Terry Gibson (BGS 1948–56)
The Venerable Terence Allen Gibson, former Archdeacon of Ipswich, died in September 2015 aged 77. Born in Boston in 1937 he attended Boston Grammar School from 1948 to 1956 becoming Head Prefect and was awarded a State Scholarship. He served his National Service as a radar fitter in the RAF from 1956 to 1958 before continuing his education at Jesus College Cambridge from 1958 to 1961 achieving a triple first in natural science and theology. He subsequently prepared for the ministry at Cuddesdon College, near Oxford, and was ordained in Liverpool in 1963.
Terry was appointed Assistant Curate at St Chad’s in Kirkby near Liverpool in 1963 and in 1966 took up the position of Warden at the Church of England youth centre – Centre 63. He became Team Vicar in Kirkby in 1972, and was later appointed Rector of Kirkby in 1975 and Rural Dean of Walton in 1979. Terry moved to Suffolk in 1984 accepting to take up the position of Archdeacon of Suffolk, and was installed as Archdeacon of Ipswich in 1987. He retired in 2005 and was appointed Archdeacon Emeritus. In his retirement he continued to be active, taking services at the Bishop’s chapel and in parishes throughout the diocese almost every week.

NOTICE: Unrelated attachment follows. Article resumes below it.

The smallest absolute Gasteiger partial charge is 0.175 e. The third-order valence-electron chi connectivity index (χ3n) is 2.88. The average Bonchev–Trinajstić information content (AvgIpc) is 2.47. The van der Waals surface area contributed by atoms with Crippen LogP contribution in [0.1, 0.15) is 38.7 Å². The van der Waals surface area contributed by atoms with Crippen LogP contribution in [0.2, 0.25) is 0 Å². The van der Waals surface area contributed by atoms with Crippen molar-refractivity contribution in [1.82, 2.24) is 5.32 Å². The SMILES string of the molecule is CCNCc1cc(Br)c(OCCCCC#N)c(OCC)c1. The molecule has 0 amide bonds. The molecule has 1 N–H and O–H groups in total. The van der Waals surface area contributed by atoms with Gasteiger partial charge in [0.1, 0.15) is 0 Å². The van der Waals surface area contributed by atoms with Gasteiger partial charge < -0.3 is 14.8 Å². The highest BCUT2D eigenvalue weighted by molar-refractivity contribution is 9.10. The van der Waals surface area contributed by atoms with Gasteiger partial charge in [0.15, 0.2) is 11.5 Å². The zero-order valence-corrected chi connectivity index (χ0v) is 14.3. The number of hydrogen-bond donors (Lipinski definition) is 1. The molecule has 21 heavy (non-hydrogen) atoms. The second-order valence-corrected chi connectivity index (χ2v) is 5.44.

Terry’s interest in youth work pre-dated his work at Centre 63. He joined the Boy Scout movement and the 5th Boston Scout troop at the age of 11 and grew to hold a warrant as Assistant Scout Master by the age of 18. As Scout Master he led troops in Boston, and Cuddesdon before starting a Scout troop in Kirkby in 1964.
In the early days of his ministry in the new town of Kirkby near Liverpool, half the population were under 21 and the birth rate was six times the national average; both the crime rate and unemployment rates were probably not far behind. Centre 63 had a constant membership of over 1,000 young people whom it helped to work out their own needs and to meet them. Open every day of the year from early morning until late evening this was a full-time job. Later as Rector of Kirkby, Terry led a team of 13 clergy and full time workers in what was the largest team ministry in the UK at the time. On his appointment as Archdeacon of Suffolk and later Ipswich he might have found rural Suffolk quiet by comparison, but he was responsible for 135 and later 290 parishes in the county and was soon preoccupied by the challenges this presented; he told amusing stories of dealing with awkward vicars and churchwardens at war.
Terry opened his address as guest speaker to the Old Bostonian Association annual dinner in 2006 with the following words: “I guess that one thing we all have in common is that we look back with affection and gratitude to all at this school who influenced our lives for good, and who did so much to help us to set the standards by which we have lived since we were pupils here.” These words eloquently communicate the importance to him of his time at the school. He will be missed by his sister Hazel and brothers Roger and Peter (both BGS old boys).